Juvenile diabetes often affects children but can however still affect the adult population too (Rewers, Norris, & Debelea, 2013). The primary etiology is an autoimmune destruction of the beta cells in the pancreas that are responsible for the production of insulin. The production of insulin is therefore affected leading to decreased levels in the blood. Juvenile diabetes has various effects on the patient. In this paper, the focus is put on the effects of juvenile diabetes in adults.
Diabetes patients present with disbelief, denial, anger and depression especially because of the potential complications that come with diabetes change in eating habits and continued use of anti-diabetic drugs over long periods. Referencing from OBrien, et al., (2016), more often than not, patients may develop diabetes burnouts where the client becomes tired of the daily demands of managing diabetes. As a result, they may ignore their medication leading to worsening of the situation. The patients are usually unable to cope with stresses that come with diabetes medication and complications.
Physically, the patients experience fatigue and weakness of the body all the time. There is also the loss of muscle bulk making the patients appear wasted. There is also an unplanned loss of weight despite the increase in appetite. Weight loss is as a result of water depletion and an increased catabolism with reduced glycogen, proteins and triglyceride. Abdominal pains also develop in the early stages of the disease usually from a change of bowel movements, distention of the liver capsule and pancreatitis (Fonseca, 2017). Diabetic foot, a slowly healing wound, may also develop due to compromise of the microvascular circulation in the foot.
Patients with juvenile diabetes also face sexual problems. According to Wincze & Carey, (2001), microvascular and neurologic disorders play a role in sexual dysfunction. In women, this causes vaginal dryness, pain, and discomfort during sex and easy fatigability before reaching orgasm. There is also reduced sexual response making it difficult to be sexually aroused. Women with diabetes are also prone to fungal infections. In men, the blood vessels and nerves are damaged leading to inability to maintain an erection. They also experience retrograde ejaculation secondary to nerve damage.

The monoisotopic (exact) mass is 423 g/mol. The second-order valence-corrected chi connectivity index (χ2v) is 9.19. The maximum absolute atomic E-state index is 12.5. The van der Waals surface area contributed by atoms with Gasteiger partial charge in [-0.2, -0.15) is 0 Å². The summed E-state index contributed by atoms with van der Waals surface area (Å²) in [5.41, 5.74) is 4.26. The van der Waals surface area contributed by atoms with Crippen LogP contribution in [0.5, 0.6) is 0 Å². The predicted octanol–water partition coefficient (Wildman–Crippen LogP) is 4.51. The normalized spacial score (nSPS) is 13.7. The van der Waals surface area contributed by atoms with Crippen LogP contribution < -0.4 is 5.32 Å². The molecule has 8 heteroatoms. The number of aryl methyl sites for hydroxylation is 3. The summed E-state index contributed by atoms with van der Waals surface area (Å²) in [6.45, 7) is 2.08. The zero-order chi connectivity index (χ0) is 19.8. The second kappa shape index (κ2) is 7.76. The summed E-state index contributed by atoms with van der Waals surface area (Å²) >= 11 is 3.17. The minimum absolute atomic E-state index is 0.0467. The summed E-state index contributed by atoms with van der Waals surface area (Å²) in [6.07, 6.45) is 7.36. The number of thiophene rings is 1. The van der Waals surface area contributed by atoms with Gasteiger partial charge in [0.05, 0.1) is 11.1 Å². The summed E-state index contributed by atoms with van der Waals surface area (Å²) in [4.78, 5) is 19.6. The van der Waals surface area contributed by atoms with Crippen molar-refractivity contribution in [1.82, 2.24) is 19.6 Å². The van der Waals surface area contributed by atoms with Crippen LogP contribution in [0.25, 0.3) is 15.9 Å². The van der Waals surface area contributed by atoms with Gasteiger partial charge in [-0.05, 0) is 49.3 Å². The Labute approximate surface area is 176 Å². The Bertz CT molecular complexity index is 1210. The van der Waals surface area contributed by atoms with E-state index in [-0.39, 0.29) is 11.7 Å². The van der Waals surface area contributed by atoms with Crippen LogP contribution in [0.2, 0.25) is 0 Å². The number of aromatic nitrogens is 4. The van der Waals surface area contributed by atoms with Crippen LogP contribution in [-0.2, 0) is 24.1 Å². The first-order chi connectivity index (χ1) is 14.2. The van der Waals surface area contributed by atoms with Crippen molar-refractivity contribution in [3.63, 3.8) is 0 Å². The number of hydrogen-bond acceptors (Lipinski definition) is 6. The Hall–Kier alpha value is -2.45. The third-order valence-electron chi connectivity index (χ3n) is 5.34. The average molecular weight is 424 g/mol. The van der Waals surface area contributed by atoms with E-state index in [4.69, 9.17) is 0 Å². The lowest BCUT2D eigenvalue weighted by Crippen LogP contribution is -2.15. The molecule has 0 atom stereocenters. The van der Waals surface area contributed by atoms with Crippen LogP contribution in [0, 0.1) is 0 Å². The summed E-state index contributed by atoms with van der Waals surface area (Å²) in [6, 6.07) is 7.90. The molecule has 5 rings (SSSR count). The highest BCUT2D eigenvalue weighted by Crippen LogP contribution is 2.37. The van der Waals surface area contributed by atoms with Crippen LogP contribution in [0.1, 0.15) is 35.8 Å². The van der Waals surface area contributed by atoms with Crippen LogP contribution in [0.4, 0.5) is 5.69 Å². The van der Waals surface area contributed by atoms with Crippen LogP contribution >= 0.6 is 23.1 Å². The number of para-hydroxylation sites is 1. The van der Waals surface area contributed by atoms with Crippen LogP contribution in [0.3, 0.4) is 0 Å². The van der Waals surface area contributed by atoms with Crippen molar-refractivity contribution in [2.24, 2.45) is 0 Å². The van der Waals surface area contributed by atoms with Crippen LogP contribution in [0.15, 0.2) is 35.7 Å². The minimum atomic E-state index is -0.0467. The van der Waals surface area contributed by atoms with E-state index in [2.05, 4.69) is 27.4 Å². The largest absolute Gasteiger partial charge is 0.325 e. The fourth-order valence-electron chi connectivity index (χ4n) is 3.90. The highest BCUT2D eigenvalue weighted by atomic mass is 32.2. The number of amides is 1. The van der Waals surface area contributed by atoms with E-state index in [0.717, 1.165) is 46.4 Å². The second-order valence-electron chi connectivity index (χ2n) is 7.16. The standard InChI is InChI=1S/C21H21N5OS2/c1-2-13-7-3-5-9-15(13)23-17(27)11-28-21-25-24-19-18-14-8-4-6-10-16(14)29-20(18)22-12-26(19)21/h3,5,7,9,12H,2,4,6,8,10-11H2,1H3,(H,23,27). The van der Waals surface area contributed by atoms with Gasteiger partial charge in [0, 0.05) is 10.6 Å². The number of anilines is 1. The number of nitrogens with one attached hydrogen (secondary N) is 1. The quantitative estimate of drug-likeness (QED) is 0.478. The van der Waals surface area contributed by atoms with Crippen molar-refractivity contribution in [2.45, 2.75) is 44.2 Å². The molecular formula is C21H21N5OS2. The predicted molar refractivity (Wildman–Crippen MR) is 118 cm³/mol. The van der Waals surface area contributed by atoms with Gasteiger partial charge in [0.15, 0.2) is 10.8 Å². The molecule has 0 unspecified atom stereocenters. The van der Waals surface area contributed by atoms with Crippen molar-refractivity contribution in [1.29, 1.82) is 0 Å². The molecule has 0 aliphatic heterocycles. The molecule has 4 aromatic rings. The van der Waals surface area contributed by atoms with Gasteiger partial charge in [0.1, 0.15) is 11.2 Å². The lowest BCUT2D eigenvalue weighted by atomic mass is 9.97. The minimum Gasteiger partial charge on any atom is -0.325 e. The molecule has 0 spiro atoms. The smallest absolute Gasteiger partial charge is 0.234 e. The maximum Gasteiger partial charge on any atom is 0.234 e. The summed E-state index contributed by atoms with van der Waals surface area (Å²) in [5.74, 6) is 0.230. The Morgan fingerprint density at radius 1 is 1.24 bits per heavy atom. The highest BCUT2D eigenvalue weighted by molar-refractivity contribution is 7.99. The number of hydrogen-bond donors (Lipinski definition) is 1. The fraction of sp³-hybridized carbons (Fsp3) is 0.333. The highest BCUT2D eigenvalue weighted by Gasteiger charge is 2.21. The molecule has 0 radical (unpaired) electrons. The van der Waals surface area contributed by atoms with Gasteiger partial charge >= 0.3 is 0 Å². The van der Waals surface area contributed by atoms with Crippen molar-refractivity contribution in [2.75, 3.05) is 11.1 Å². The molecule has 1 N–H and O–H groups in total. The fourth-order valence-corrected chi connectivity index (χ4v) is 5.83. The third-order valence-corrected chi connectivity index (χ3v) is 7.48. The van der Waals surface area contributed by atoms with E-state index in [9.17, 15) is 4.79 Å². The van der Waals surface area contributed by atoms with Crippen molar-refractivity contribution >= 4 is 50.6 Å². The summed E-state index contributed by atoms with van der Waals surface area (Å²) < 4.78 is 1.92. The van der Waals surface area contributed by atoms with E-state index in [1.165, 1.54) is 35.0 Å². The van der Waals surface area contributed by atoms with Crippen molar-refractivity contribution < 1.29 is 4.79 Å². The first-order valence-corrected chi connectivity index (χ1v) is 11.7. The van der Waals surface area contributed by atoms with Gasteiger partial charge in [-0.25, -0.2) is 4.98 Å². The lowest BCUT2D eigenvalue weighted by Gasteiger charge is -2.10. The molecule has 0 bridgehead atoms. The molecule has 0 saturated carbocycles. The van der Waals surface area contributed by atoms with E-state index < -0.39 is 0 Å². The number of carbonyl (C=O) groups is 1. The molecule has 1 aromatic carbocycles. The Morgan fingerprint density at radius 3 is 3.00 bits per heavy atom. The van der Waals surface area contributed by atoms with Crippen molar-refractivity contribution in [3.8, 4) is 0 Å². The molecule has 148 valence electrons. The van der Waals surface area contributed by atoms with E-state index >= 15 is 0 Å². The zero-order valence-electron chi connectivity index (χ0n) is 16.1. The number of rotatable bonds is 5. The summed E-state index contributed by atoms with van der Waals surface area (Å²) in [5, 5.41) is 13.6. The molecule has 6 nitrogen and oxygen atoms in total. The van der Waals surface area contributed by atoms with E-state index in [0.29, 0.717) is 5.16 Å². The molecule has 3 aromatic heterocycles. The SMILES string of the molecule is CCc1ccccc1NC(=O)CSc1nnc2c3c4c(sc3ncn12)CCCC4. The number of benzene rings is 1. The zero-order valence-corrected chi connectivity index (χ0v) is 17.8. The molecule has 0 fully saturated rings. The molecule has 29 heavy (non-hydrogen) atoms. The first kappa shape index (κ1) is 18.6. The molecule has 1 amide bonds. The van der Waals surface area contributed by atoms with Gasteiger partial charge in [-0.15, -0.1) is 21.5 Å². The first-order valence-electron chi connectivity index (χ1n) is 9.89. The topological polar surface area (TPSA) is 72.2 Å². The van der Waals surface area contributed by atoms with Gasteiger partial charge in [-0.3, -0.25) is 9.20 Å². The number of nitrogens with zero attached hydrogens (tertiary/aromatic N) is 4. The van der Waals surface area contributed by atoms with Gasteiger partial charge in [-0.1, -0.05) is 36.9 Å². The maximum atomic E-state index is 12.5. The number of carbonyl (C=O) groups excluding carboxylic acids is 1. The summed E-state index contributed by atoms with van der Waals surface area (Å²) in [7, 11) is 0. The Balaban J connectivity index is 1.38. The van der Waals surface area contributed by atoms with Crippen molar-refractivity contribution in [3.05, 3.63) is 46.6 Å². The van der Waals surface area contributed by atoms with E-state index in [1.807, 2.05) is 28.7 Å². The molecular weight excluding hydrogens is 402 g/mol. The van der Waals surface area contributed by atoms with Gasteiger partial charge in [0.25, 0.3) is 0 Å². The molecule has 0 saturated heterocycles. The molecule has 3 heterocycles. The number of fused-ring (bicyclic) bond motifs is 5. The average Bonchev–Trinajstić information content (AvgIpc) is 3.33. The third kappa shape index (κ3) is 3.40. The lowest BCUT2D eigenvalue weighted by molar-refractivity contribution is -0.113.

Maintenance of anti-diabetic therapy is expensive as it is lifelong. Patients who can access health insurance tend to pay higher premiums due to the increased risk of complications with diabetes Due to the high cost of health insurance and health care the less fortunate individuals may be unable to sustain themselves adequately.
Many people with diabetes are likely to turn into drug abuse to deal with their stress. Drugs further worsen the complications of diabetes like damage of the retina, nerves and also decreases the effectiveness of medication.
Pregnant women require specialized care to maintain the favorable health conditions that are keeping blood sugar at normal ranges, for an uninterrupted development of the fetus. This minimizes the development of complications on both the mother and the child. Some of the complications are the development of a huge baby, usually diagnosed as a macrosomia (Dornhorst & Hadden, 2016).
Employers should ensure that screening and evaluate of individuals with diabetes should be done to makes provide the favorable working conditions. It is important that safety concerns for diabetics who are employed are put into consideration (Tunceli, et al., 2005). Individual tasks that may place the patients in danger in case they suffer a hypoglycemic attack should be substituted with light tasks which are safer.
In conclusion, diabetes does affect the patient not only physically, but also emotionally, mentally, sexually economically and every aspect of the patient's life in general. A diabetic should be supported medically but also in all areas of the patient's well-being that are affected.
Dornhorst, A., & Hadden, D. R. (2016). Diabetes and pregnancy : an international approach to diagnosis and management. New York : J. Wiley: Chichester.
Fonseca, V. A. (Ed.). (2017, June). Understanding Diabetes. Journal of Diabetes and its Complications , 31(6). Retrieved from http://www.jdcjournal.com/
OBrien, C. L., Ski, C. F., Thompson, D. R., Moore, G., Mancuso, S., Jenkins, A., . . . Castle, D. J. (2016, December 9). The Mental Health in Diabetes Service (MINDS) to enhance psychosocial health: study protocol for a randomized controlled trial. Biomed Central. doi:10.1186/s13063-016-1561-4
Rewers, M., Norris, J., & Debelea, D. (2013). Etitology of Type 1 Diabetes Mellitus. In G. S. Eisenbarth, Immunology of type 1 diabetes (2nd ed., Vol. 562, pp. 219-221). New York: Kluwer Academics ./Plenum Publ ; Georgetown, . Retrieved from Landes Bioscience/Eurekah.com.
Tunceli, K., Bradley, C. J., Nerenz, D., Williams, K., Pladevall, M., & Lafata, J. E. (2005, November 28). The Impact of Diabetes on Employment and Work Productivity. (A. D. Assosiation, Ed.) American Diabetes Association., 11.
Wincze, J. P., & Carey, M. P. (2001). Sexual dysfunction : a guide for assessment and treatment. New York: The Guilford Press Corporation.
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